Example 3

A 30-year-old woman with no medical history presents with on-and-off chest pain at both exertion and rest. Her electrocardiogram is unremarkable, and cardiac enzyme tests are negative. Would coronary calcium scoring be reasonable?

This young patient’s story is not typical for coronary artery disease. Therefore, she has a low pretest probability of obstructive coronary artery disease. Moreover, calcium scoring may not be helpful because, at her young age, there has not been enough time for calcification to develop (median age is the fifth decade of life). Thus, she would be exposed to radiation unnecessarily at a young age.

What to do with an elevated calcium score?

Coronary artery calcification is now being incidentally detected as patients undergo CT for other reasons, such as screening for lung cancer based on the U.S. Preventive Services Task Force guidelines. Patients may also get the test done on their own and then present to a provider with an elevated score.

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It is important to consider the entire clinical scenario in such patients and not just the score. If a patient presents with an elevated calcium score but has no symptoms and falls in the intermediate-risk group, there is evidence to suggest that he or she should be started on statin therapy, aspirin therapy or both.

An abnormal test result does not mean that the patient should undergo more-invasive testing such as cardiac catheterization or even stress testing, especially if he or she has no symptoms. However, if the patient is symptomatic, then further cardiac evaluation would be recommended.

Bottom line: Look at the whole picture

Measuring coronary artery calcium has been found to be valuable in detecting coronary artery disease and in predicting cardiovascular events and death. The test is relatively easy to perform, with newer technology allowing for less radiation and cost. It serves as a more personalized measure of disease and can help facilitate patient-physician discussions about starting pharmacologic therapy, especially if a patient is reluctant.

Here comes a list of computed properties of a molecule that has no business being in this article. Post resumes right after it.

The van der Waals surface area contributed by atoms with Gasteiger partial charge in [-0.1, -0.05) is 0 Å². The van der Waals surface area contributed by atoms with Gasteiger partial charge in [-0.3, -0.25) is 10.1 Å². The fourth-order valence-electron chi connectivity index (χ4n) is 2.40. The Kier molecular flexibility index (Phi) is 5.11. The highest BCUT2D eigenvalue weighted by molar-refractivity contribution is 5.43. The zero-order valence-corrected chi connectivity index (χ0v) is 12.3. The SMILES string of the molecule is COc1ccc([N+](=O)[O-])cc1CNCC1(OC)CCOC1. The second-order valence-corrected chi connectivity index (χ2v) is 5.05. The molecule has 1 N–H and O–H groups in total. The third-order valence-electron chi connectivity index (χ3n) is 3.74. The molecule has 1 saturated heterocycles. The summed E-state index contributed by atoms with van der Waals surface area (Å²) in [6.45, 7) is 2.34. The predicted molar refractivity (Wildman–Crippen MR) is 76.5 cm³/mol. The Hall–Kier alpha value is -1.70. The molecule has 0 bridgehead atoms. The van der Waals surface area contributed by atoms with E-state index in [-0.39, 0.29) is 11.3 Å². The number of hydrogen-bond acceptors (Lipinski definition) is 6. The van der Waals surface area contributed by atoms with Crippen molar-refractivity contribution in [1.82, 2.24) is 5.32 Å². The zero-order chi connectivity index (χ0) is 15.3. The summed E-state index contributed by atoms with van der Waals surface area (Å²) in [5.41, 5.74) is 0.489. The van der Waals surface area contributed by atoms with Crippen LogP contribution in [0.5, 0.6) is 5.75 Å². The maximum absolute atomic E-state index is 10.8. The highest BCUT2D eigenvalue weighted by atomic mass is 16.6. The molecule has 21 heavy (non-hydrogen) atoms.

Currently, coronary calcium scoring has a class IIB recommendation in scenarios in which the risk-based treatment decision is uncertain after formal risk estimation has been done according to the ACC/AHA guideline.1 The Society of Cardiovascular Computed Tomography consensus document is more specific in recommending the test in asymptomatic patients in the intermediate-risk group.2

Limitations of calcium scoring include the possibility of unnecessary cardiovascular testing, such as cardiac catheterization or stress testing, being driven by the calcium score alone, as well as the impact of incidental findings. With increased reporting of the coronary calcium score in patients undergoing CT for lung cancer screening, the score should be interpreted in view of the entire clinical scenario.

For the full review article from which this post was excerpted, see Cleveland Clinic Journal of Medicine (2018;85:707-716).


  1. Goff DC, Lloyd-Jones DM, Bennett G, et al. 2013 ACC/AHA guideline on the assessment of cardiovascular risk: a report of the American College of Cardiology/American Heart Association Task Force on Practice guidelines. Circulation. 2014;129(25 suppl 2):S49–S73. doi:10.1161/01.cir.0000437741.48606.98.
  2. Hecht H, Blaha MJ, Berman DS, et al. Clinical indications for coronary artery calcium scoring in asymptomatic patients: expert consensus statement from the Society of Cardiovascular Computed Tomography. J Cardiovasc Comput Tomogr. 2017;11:157-168. doi:10.1016/j.jcct.2017.02.010.
  3. Hecht HS, Cronin P, Blaha MJ, et al. 2016 SCCT/STR guidelines for coronary artery calcium scoring of noncontrast noncardiac chest CT scans: a report of the Society of Cardiovascular Computed Tomography and Society of Thoracic Radiology. J Thorac Imaging. 2017;32(5):W54-W66. doi:10.1097/RTI.0000000000000287.
  4. Greenland P, Alpert JS, Beller GA, et al. 2010 ACCF/AHA guideline for assessment of cardiovascular risk in asymptomatic adults: executive summary: a report of the American College of Cardiology Foundation/American Heart Association task force on practice guidelines. Circulation. 2010;122:2748-2764. doi:10.1161/CIR.0b013e3182051bab.
  5. Martin SS, Sperling LS, Blaha MJ, et al. Clinician-patient risk discussion for atherosclerotic cardiovascular disease prevention: importance to implementation of the 2013 ACC/AHA guidelines. J Am Coll Cardiol. 2015;65:1361-1368. doi:10.1016/j.jacc.2015.01.043.
  6. Gupta A, Lau E, Varshney R, et al. The identification of calcified coronary plaque is associated with initiation and continuation of pharmacologic and lifestyle preventive therapies: a systematic review and meta-analysis. JACC Cardiovasc Imaging. 2017;10:833-842. doi:10.1016/j.jcmg.2017.01.030.
  7. Rozanski A, Gransar H, Shaw LJ, et al. Impact of coronary artery calcium scanning on coronary risk factors and downstream testing: The EISNER (Early Identification of Subclinical Atherosclerosis by Noninvasive Imaging Research) prospective randomized trial. J Am Coll Cardiol. 2011;57:1622-1632. doi:10.1016/j.jacc.2011.01.019.

Drs. Parikh and Shah are fellows in the Departments of Internal Medicine and Cardiovascular Medicine at Cleveland Clinic. Drs. Ahmed, Schoenhagen and Fares are staff physicians in the Department of Cardiovascular Medicine.

Image at top reprinted from Cleveland Clinic Journal of Medicine (2018;85:707-716).